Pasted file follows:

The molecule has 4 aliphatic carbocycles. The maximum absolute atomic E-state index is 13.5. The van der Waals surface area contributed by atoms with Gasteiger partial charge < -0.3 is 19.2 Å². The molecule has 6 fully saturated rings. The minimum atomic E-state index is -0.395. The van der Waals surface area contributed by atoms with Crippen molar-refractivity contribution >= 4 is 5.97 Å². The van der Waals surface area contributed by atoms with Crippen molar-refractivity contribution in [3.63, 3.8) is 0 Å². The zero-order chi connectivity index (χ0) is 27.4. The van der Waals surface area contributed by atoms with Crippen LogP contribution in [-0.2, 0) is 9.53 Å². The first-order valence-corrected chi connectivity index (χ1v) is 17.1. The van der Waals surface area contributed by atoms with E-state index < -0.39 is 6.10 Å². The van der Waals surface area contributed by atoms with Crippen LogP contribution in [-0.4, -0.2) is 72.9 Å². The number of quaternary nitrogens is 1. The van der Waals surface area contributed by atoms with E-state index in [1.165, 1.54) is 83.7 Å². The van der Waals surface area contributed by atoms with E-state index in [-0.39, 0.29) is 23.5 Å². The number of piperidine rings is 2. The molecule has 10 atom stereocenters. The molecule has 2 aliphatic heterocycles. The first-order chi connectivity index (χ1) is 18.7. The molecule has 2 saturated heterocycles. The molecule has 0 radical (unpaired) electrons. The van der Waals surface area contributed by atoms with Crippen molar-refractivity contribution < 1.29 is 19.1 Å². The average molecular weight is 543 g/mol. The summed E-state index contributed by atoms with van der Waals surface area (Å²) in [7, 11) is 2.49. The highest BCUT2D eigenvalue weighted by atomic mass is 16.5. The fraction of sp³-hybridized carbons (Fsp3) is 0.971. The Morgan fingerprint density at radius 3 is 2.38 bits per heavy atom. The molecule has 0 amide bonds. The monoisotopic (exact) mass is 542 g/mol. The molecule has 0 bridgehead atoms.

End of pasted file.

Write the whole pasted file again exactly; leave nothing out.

The molecule has 4 aliphatic carbocycles. The maximum absolute atomic E-state index is 13.5. The van der Waals surface area contributed by atoms with Gasteiger partial charge < -0.3 is 19.2 Å². The molecule has 6 fully saturated rings. The minimum atomic E-state index is -0.395. The van der Waals surface area contributed by atoms with Crippen molar-refractivity contribution >= 4 is 5.97 Å². The van der Waals surface area contributed by atoms with Crippen molar-refractivity contribution in [3.63, 3.8) is 0 Å². The zero-order chi connectivity index (χ0) is 27.4. The van der Waals surface area contributed by atoms with Crippen LogP contribution in [-0.2, 0) is 9.53 Å². The first-order valence-corrected chi connectivity index (χ1v) is 17.1. The van der Waals surface area contributed by atoms with E-state index < -0.39 is 6.10 Å². The van der Waals surface area contributed by atoms with Crippen LogP contribution in [-0.4, -0.2) is 72.9 Å². The number of quaternary nitrogens is 1. The van der Waals surface area contributed by atoms with E-state index in [1.165, 1.54) is 83.7 Å². The van der Waals surface area contributed by atoms with E-state index in [-0.39, 0.29) is 23.5 Å². The number of piperidine rings is 2. The molecule has 10 atom stereocenters. The molecule has 2 aliphatic heterocycles. The first-order chi connectivity index (χ1) is 18.7. The molecule has 2 saturated heterocycles. The molecule has 0 radical (unpaired) electrons. The van der Waals surface area contributed by atoms with Crippen molar-refractivity contribution < 1.29 is 19.1 Å². The average molecular weight is 543 g/mol. The summed E-state index contributed by atoms with van der Waals surface area (Å²) in [7, 11) is 2.49. The highest BCUT2D eigenvalue weighted by atomic mass is 16.5. The fraction of sp³-hybridized carbons (Fsp3) is 0.971. The Morgan fingerprint density at radius 3 is 2.38 bits per heavy atom. The molecule has 0 amide bonds. The monoisotopic (exact) mass is 542 g/mol. The molecule has 0 bridgehead atoms.